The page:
Right to protest
The right to protest includes a number of principles:
General international standards on protest principles
- The right to protest includes the rights to freedom of expression; assembly; association; and public participation.
- Violations of the right to protest often involve violating the rights to life; freedom from torture, inhuman and degrading treatment; privacy; liberty and security of person.
- All governments are obligated to respect and not restrict protests; to protect protests; and fulfil the right to protest by ensuring adequate remedies when the right is violated.
General international standards on respect for the right to protest
- Everyone has the right to protest without discrimination. This includes children.
- Facilitating protests should be the rule and any restrictions must be the exception.
- Governments must repeal any requirement for getting permission to protest. Any requirement for protesters to notify authorities should be voluntary. Any notification should be
- Intended to enable the government to facilitate the protest
- Expected no more than 48 hours in advance
- Enable spontaneous protest.
- The right to protest includes the right to choose where and in what form and manner protests are held. This includes any place that is functionally public, including offline and online. It also includes moving protests. This includes choice of duration, and any non-violent direct action or civic disobedience.
- Any restrictions to the right to protest must pass the three-part test.
- Restrictions must be prescribed in law, and have sufficient precision for people to understand what is lawful and what is not, and what the sanction would be for carrying out unlawful protest.
- Restrictions must be in the genuine pursuit of a legitimate aim, either: the protection of national security; public order; the protection of public health or morals; the protection of the rights and freedoms of others; or for public safety.
- Restrictions must be necessary. They should be in response to a pressing social need; be the least intrusive approach; and be proportionate
- Generally, restrictions should not be allowed based on having content that: contradicts the government’s own views; criticises the government or public officials; annoys or gives offence to other people; advocates change of government or government policy; criticises the nation, its symbols, departments or officials; or criticises religions or religious ideas.
General international standards on protection of the right to protest
- Governments must protect the right to protest in law. Laws should be adopted in full consultation with civil society and include safeguards against undue restrictions.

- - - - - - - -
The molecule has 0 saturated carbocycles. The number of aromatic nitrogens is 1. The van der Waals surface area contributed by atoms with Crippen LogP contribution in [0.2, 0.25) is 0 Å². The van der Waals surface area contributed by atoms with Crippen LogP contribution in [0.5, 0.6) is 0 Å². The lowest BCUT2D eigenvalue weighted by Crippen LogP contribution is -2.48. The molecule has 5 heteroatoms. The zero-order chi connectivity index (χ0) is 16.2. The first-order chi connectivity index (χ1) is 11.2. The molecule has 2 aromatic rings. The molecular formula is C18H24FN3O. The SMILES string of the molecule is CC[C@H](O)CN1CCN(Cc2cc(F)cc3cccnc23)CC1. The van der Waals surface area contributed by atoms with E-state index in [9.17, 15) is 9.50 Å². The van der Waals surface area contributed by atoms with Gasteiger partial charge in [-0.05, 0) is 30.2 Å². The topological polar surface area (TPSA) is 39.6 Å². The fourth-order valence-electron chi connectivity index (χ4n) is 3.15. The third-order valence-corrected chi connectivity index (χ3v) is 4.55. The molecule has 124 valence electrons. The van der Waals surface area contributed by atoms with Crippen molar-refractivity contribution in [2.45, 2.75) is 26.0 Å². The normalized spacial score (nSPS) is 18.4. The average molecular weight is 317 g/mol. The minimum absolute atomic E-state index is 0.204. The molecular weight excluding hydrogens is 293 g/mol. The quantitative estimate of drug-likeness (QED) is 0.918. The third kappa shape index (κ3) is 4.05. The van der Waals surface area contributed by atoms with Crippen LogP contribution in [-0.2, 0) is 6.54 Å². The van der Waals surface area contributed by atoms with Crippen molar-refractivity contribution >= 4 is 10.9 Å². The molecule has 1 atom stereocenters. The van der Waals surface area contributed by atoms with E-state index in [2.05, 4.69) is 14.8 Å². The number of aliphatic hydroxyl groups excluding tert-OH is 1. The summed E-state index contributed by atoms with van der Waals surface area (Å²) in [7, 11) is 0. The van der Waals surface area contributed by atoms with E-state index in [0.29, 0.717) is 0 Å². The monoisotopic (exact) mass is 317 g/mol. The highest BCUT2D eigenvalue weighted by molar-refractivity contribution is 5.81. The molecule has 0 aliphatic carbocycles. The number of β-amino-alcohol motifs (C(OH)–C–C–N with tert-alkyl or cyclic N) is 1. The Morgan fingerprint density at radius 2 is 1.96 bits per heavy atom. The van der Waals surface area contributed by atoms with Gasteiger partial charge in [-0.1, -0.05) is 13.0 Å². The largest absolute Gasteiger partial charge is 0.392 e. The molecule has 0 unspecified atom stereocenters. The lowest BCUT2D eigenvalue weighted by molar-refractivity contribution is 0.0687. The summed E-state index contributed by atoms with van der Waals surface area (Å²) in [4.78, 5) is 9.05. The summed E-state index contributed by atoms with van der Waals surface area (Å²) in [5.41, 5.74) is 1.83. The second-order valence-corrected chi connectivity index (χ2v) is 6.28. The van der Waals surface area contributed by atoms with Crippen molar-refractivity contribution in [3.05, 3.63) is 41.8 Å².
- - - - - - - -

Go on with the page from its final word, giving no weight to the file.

- Governments must protect the right to protest in practice. Governments must facilitate protests, actively protect protesters and others from harm, and ensure particular groups at risk, including children and persons with disabilities, are protected.
- Governments must ensure policing protects the right to protest. Policing should be: guided by human rights standards; trained in handling protests in a proportionate manner; and be done in a manner that priorities dialogue with protest organisers.
- Dispersing protests should always be taken as a last resort and only if there is an imminent threat of violence. Dispersals should never be taken due to non-notification of the protest. Isolated acts of violence by individuals should not justify dispersal – the individuals should be targeted only.
- Governments must adopt clear guidelines for the police’s use of force. Use of force should be used only: in exceptional circumstances; when strictly necessary; in response to the imminent threat of violence; and in a proportionate manner.
- All arrests or detentions must be done following the law based on a reasonable suspicion of an offence or to prevent an offence. Any protesters arrested or detained in a group should have been individually observed doing unlawful actions.
- Participation in a protest alone must never be unlawful. Liability is always individual and organisers should not be prosecuted for the actions of others.
General international standards on fulfilling the right to protest
- Governments must ensure adequate civil and criminal remedies for violations of the right to protest. Investigations must be effective, speedy and done independently.
- Governments must ensure that any decisions made about protests are lawful, transparent and accessible to the public
- Governments must facilitate independent monitoring of protests by media and other independent observers. This includes protecting their safety.